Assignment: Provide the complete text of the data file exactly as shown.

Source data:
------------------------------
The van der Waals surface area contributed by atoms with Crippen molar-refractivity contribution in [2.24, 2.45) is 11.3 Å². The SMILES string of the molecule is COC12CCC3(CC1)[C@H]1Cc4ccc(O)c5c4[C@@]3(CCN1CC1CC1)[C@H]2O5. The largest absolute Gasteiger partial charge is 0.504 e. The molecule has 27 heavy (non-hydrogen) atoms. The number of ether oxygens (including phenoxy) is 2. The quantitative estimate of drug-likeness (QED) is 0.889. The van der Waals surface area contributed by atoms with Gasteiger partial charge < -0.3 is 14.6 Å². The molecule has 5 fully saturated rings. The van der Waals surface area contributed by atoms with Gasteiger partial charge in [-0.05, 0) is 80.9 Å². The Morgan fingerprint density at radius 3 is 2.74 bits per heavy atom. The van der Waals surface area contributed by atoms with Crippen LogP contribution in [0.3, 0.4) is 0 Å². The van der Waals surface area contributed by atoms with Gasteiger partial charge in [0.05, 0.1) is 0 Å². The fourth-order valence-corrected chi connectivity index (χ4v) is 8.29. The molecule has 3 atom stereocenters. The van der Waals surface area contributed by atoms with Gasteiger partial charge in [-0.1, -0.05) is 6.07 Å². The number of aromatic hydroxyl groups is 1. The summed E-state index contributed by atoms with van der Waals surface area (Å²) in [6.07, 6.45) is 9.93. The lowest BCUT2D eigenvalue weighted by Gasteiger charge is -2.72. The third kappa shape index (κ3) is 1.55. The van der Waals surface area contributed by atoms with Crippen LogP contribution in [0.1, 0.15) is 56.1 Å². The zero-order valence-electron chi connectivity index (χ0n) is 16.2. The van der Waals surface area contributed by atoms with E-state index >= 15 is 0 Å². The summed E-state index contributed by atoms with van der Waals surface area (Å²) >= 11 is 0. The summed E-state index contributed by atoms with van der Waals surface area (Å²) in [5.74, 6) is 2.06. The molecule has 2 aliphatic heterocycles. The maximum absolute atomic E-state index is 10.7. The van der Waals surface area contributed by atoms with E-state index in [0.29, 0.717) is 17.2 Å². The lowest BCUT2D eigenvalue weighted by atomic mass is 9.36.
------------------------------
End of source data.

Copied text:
The van der Waals surface area contributed by atoms with Crippen molar-refractivity contribution in [2.24, 2.45) is 11.3 Å². The SMILES string of the molecule is COC12CCC3(CC1)[C@H]1Cc4ccc(O)c5c4[C@@]3(CCN1CC1CC1)[C@H]2O5. The largest absolute Gasteiger partial charge is 0.504 e. The molecule has 27 heavy (non-hydrogen) atoms. The number of ether oxygens (including phenoxy) is 2. The quantitative estimate of drug-likeness (QED) is 0.889. The van der Waals surface area contributed by atoms with Gasteiger partial charge < -0.3 is 14.6 Å². The molecule has 5 fully saturated rings. The van der Waals surface area contributed by atoms with Gasteiger partial charge in [-0.05, 0) is 80.9 Å². The Morgan fingerprint density at radius 3 is 2.74 bits per heavy atom. The van der Waals surface area contributed by atoms with Crippen LogP contribution in [0.3, 0.4) is 0 Å². The van der Waals surface area contributed by atoms with Gasteiger partial charge in [0.05, 0.1) is 0 Å². The fourth-order valence-corrected chi connectivity index (χ4v) is 8.29. The molecule has 3 atom stereocenters. The van der Waals surface area contributed by atoms with Gasteiger partial charge in [-0.1, -0.05) is 6.07 Å². The number of aromatic hydroxyl groups is 1. The summed E-state index contributed by atoms with van der Waals surface area (Å²) in [6.07, 6.45) is 9.93. The lowest BCUT2D eigenvalue weighted by Gasteiger charge is -2.72. The third kappa shape index (κ3) is 1.55. The van der Waals surface area contributed by atoms with Crippen LogP contribution in [0.1, 0.15) is 56.1 Å². The zero-order valence-electron chi connectivity index (χ0n) is 16.2. The van der Waals surface area contributed by atoms with E-state index >= 15 is 0 Å². The summed E-state index contributed by atoms with van der Waals surface area (Å²) >= 11 is 0. The summed E-state index contributed by atoms with van der Waals surface area (Å²) in [5.74, 6) is 2.06. The molecule has 2 aliphatic heterocycles. The maximum absolute atomic E-state index is 10.7. The van der Waals surface area contributed by atoms with E-state index in [0.29, 0.717) is 17.2 Å². The lowest BCUT2D eigenvalue weighted by atomic mass is 9.36.